Kieron Quinn

Kieron F. Quinn, of Riderwood, was a retired attorney who had practiced admiralty and environmental law and took on class-action cases.

Kieron F. Quinn, a retired attorney who had practiced admiralty and environmental law and took on class-action cases, died of complications from cancer Feb. 13 at Greater Baltimore Medical Center. The Riderwood resident was 73.

Born in Lowell, Mass., and raised in Boston, he earned a bachelor's degree at Georgetown University. While a college student, he was a manager at The Cellar Door, a popular Georgetown nightclub, where he met well-known performers including folk duo Ian & Sylvia.


In 1963, he joined the Navy and entered officers candidate school on the day President John F. Kennedy was assassinated. He was served as a deck and gunnery officer aboard the USS Duval County. He left the service as a lieutenant and employed his experience in his legal career.

"He loved the Navy and had tremendous respect for military service, especially at sea. But his commandant in the officers school allowed no time for grieving when Kennedy died. The event colored his initiation," said his daughter Mary Ellen Quinn Johnson of Riderwood. "For an Irish Catholic from Massachusetts, he didn't get over it."


Mr. Quinn earned a law degree at George Washington University. After graduation, he became a trial attorney with the Department of Justice and practiced in its admiralty and shipping section. He worked on numerous federal cases concerning the inland river system.

In 1973, he moved to Catonsville and joined the Baltimore law firm of Ober, Kaler, Grimes & Shriver, where he practiced admiralty and maritime law. According to a life sketch he prepared, he concentrated on ship collision cases and helped his firm represent businesses that leased ocean cargo containers to shipowners.

Mr. Quinn represented the owners of the Santa Cruz II, an Argentine bulk freighter that struck the Coast Guard cutter Cuyahoga in the lower Chesapeake Bay in 1978. The cutter immediately sank, and 11 crew members died. Mr. Quinn successfully defended the Santa Cruz's owners and crew at a federal hearing and in the civil trial in Baltimore.

"He was a brilliant attorney — dogged, determined and aggressive, but with a great sense of humor, too," said M. Hamilton Whitman Jr., a partner at Ober Kaler.

In 1984, Mr. Quinn and his partners formed Quinn, Ward & Kershaw, a downtown Baltimore law firm.

"He was deeply committed to access to justice for the under-represented and for those whose rights and claims would not reach the court without the assistance of Legal Aid, the Public Justice Center or the class actions he brought. That was his passion," said Baltimore Circuit Judge Robert Kershaw, who was formerly a law partner of Mr. Quinn's.

"He had a great legal mind and was ready to think outside the box," said Tom Ward, an attorney with Simms Showers and Mr. Quinn's former legal partner. "He was ingenious in developing legal theories."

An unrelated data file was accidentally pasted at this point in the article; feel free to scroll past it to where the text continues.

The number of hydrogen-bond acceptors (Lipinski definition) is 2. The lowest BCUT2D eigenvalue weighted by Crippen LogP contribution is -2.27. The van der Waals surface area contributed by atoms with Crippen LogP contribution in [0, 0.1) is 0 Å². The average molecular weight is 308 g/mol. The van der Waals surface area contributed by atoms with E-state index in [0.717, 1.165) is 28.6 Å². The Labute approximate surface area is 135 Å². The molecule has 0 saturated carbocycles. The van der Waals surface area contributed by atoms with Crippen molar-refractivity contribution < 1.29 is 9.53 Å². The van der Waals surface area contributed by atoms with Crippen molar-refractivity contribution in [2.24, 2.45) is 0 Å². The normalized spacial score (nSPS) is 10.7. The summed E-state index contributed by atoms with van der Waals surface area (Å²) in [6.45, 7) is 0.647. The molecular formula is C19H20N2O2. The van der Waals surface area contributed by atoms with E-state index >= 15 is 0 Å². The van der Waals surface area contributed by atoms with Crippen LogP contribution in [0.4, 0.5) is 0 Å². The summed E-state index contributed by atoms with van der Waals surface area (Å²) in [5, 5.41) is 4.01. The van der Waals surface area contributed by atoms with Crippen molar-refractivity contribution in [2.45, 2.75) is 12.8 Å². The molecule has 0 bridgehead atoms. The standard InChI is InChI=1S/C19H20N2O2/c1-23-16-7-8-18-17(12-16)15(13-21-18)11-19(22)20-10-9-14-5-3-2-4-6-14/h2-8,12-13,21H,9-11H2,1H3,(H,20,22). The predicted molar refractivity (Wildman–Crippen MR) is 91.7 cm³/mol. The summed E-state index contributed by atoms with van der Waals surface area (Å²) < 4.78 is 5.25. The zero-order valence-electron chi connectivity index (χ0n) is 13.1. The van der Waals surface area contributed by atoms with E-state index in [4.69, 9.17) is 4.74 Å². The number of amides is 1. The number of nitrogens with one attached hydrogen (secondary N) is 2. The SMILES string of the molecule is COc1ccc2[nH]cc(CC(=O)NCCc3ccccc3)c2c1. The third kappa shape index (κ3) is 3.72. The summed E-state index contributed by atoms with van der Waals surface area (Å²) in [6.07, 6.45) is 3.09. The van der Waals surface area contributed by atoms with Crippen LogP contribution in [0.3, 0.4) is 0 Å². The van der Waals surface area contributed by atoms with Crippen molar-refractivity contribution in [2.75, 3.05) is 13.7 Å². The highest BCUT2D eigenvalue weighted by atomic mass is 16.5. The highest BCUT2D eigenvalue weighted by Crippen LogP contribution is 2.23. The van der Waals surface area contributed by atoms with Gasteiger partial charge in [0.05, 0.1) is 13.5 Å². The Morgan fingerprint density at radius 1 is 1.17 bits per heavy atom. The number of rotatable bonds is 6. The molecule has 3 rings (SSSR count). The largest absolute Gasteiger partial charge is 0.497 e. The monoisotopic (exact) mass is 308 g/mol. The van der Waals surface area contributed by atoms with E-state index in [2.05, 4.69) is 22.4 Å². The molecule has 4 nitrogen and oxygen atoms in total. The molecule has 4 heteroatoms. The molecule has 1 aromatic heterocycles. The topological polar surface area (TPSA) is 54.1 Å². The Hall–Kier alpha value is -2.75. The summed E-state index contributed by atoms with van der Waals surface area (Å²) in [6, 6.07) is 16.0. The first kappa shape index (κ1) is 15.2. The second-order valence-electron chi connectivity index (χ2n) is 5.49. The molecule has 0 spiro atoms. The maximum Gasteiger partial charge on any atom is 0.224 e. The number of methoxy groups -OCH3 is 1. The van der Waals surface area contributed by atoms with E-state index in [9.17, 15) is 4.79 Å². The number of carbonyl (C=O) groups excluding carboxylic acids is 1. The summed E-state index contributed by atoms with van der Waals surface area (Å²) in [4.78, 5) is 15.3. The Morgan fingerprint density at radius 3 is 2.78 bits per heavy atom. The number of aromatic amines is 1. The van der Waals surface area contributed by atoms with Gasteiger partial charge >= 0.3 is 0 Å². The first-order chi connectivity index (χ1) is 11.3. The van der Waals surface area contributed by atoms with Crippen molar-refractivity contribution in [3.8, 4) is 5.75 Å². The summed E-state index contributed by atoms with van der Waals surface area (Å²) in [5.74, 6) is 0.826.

Mr. Quinn later founded his own firm and became involved in more than 40 class-action lawsuits. He worked in consumer fraud, environmental pollution and antitrust violations.


In 2006, he was involved in a settlement against Verizon that resulted in a $7 credit on Marylanders' phone bills.

"More than 2 million Verizon customers in Maryland will receive an average credit of $7 on their local telephone bills in the next several weeks, under a settlement stemming from a seven-year lawsuit over late fees," a Baltimore Sun article said. "The $16.8 million in consumer compensation ends the class-action lawsuit against Bell Atlantic-Maryland, now Verizon Maryland."

He also joined environmental groups to file class actions in Alaska courts after the Exxon Valdez wrecked in 1989 and spilled crude oil in Prince William Sound.

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"He was devoted to defending the rights of people who could not defend themselves," said a friend and fellow attorney, Michael Libowitz.

He also served for more than three decades as an adjunct professor at the University of Maryland School of Law, where he taught courses in corporations, business, and admiralty and maritime law.

He was a member of the National Association of Consumer Advocates and a board member of Public Justice. He belonged to the Maritime Law Association of the United States. He was also a board member of the American Bar Association Tort and Insurance Practice Section.


Mr. Quinn enjoyed fly-fishing. A baseball fan, he rooted for the Boston Red Sox but changed allegiance to the Orioles and attended many games. He also traveled to Florida for spring training and attended World Series games in Pittsburgh and Philadelphia.

Services are private.

In addition to his daughter, Mr. Quinn is survived by another daughter, Kathleen Quinn of Washington, D.C.; a son, Michael Quinn, also of Washington; and three grandchildren. His two marriages ended in divorce.